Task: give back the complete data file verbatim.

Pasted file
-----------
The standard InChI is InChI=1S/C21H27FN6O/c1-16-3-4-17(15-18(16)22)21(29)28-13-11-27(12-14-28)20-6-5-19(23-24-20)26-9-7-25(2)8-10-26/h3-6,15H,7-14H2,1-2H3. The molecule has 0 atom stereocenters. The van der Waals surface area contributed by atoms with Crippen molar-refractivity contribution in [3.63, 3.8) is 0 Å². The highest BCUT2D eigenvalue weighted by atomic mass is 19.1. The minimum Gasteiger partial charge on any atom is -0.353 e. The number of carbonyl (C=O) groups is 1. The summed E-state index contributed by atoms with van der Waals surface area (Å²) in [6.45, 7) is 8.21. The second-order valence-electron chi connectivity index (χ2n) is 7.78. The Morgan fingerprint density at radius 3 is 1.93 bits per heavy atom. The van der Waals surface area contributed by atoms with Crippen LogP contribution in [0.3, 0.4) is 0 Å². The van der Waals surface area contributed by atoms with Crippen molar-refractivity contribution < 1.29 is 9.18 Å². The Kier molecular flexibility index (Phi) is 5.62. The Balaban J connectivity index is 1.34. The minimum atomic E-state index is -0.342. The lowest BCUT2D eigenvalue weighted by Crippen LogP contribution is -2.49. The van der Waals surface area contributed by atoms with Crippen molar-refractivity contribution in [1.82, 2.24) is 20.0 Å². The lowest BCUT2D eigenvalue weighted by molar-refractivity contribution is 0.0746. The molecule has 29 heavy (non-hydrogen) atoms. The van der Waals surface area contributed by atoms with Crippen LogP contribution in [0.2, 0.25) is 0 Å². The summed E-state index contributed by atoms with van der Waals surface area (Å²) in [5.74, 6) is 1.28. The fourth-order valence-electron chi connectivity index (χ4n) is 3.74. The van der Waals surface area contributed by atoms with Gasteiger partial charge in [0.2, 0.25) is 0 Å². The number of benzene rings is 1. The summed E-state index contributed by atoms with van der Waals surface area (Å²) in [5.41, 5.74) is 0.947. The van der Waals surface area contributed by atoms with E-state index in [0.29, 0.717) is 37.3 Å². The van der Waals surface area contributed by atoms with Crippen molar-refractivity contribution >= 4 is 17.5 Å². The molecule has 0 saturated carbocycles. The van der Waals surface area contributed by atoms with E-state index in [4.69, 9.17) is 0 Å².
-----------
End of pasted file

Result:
The standard InChI is InChI=1S/C21H27FN6O/c1-16-3-4-17(15-18(16)22)21(29)28-13-11-27(12-14-28)20-6-5-19(23-24-20)26-9-7-25(2)8-10-26/h3-6,15H,7-14H2,1-2H3. The molecule has 0 atom stereocenters. The van der Waals surface area contributed by atoms with Crippen molar-refractivity contribution in [3.63, 3.8) is 0 Å². The highest BCUT2D eigenvalue weighted by atomic mass is 19.1. The minimum Gasteiger partial charge on any atom is -0.353 e. The number of carbonyl (C=O) groups is 1. The summed E-state index contributed by atoms with van der Waals surface area (Å²) in [6.45, 7) is 8.21. The second-order valence-electron chi connectivity index (χ2n) is 7.78. The Morgan fingerprint density at radius 3 is 1.93 bits per heavy atom. The van der Waals surface area contributed by atoms with Crippen LogP contribution in [0.3, 0.4) is 0 Å². The van der Waals surface area contributed by atoms with Crippen molar-refractivity contribution < 1.29 is 9.18 Å². The Kier molecular flexibility index (Phi) is 5.62. The Balaban J connectivity index is 1.34. The minimum atomic E-state index is -0.342. The lowest BCUT2D eigenvalue weighted by Crippen LogP contribution is -2.49. The van der Waals surface area contributed by atoms with Crippen molar-refractivity contribution in [1.82, 2.24) is 20.0 Å². The lowest BCUT2D eigenvalue weighted by molar-refractivity contribution is 0.0746. The molecule has 29 heavy (non-hydrogen) atoms. The van der Waals surface area contributed by atoms with Crippen LogP contribution in [0.2, 0.25) is 0 Å². The summed E-state index contributed by atoms with van der Waals surface area (Å²) in [5.74, 6) is 1.28. The fourth-order valence-electron chi connectivity index (χ4n) is 3.74. The van der Waals surface area contributed by atoms with Gasteiger partial charge in [0.2, 0.25) is 0 Å². The number of benzene rings is 1. The summed E-state index contributed by atoms with van der Waals surface area (Å²) in [5.41, 5.74) is 0.947. The van der Waals surface area contributed by atoms with E-state index in [0.29, 0.717) is 37.3 Å². The van der Waals surface area contributed by atoms with Crippen molar-refractivity contribution >= 4 is 17.5 Å². The molecule has 0 saturated carbocycles. The van der Waals surface area contributed by atoms with E-state index in [4.69, 9.17) is 0 Å².